The artistic sensibility of past inhabitants is omnipresent inside Castle Ramholz: there is hardly a wall in sight that has not been hung with a mesmerising painting by a greater or lesser known artist, there are historic fireplaces that originated in Italian Renaissance palaces, and no end of treasured rarities such as wooden doors and tiled stoves. Priceless antiques seem to have found their way into the castle from all manner of places. Irreplaceable pictorials, books, photos and personal mementos can be found in abundance – all testaments to eventful lives that have played out within these historic walls. “Everywhere you look, you get the impression that this place has fallen into a kind of magical slumber,” Schenck remarks. Entering through into the beautiful library, for instance, which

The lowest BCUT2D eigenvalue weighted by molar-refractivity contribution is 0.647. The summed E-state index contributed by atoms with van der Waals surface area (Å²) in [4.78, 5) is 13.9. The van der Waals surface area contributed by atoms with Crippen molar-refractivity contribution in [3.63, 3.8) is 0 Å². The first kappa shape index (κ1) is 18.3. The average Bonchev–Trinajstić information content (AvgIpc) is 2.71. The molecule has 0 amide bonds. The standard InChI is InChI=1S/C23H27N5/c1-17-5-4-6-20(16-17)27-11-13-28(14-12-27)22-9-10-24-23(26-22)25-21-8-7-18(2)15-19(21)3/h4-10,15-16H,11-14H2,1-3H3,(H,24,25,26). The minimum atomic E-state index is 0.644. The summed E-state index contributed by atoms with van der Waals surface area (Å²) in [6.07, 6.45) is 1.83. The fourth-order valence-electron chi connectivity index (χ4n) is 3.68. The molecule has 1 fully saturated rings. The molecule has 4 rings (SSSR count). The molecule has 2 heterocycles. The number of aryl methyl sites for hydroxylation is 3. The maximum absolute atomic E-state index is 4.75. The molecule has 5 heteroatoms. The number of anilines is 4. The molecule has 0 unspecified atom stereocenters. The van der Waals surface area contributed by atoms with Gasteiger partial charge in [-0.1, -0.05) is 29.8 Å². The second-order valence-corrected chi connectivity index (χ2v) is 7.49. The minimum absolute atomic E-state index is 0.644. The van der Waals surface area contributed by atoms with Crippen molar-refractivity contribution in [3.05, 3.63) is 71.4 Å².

What makes this castle special? Its most remarkable hallmark is surely the diverse historicist mix of style epochs, with rare treasures from other stately homes, castles and palaces gracing its interiors. There is also always another little hidden tower room, bedroom or study to be found around the next corner. The former owner installed lots of little desk areas so he could work from almost anywhere the fancy took him. He had desks that he used for his filing and administration, desks he used for drawing and desks he just used to sit at and think. Creative minds can really give their imagination free reign in this home.iques seem to have found their way into the castle from all manner of places. Irreplaceable pictorials, books, photos and personal mementos can be found in abundance – all testaments to eventful lives that have played out within these historic walls. “Everywhere you look, you get the impression that this place has fallen into a kind of magical slumber,” Schenck remarks. Entering through into the beautiful library, for instance, which was originally designed by a French craftsman, one gets a sense that someone has just left their quill and ink next to their letter paper and risen from the antique desk. In reality, of course, this scenario last took place many moons ago… Each room leads on to the next here in almost endless succession, taking people on a journey through different architectural and style eras. There is always another little room to be found, lovingly furnished from the sewas originally designed by a French craftsman, one gets a sense that someone has just left their quill and ink next to their letter paper and risen from the antique desk. In reality, of course, this scenario last took place many moons ago… Each room leads on to the next here in almost endless succession, taking people on a journey through different architectural and style eras. There is always another little room to be found, lovingly furnished from the selection of the precious threaded wallpaper to the delicate bedside table lights. The so-called white, red and grand halls that grace the first floor, along with the “Muschelsaal” or “Shell Hall”, feature precious marble, elaborate ceiling stuccowork, wooden paneling and tasteful parquet floors. The decorative vaulted and coffered ceilings both in the hallways and in the dining room alone exude an enchanting flair reminiscent of the atmosphere that pervades in a Harry Potter film. Within these hallowed rooms, the future lord or lady of the manor will certain feel a sense of authenticity as they embrace all the joys of their magnificent new home.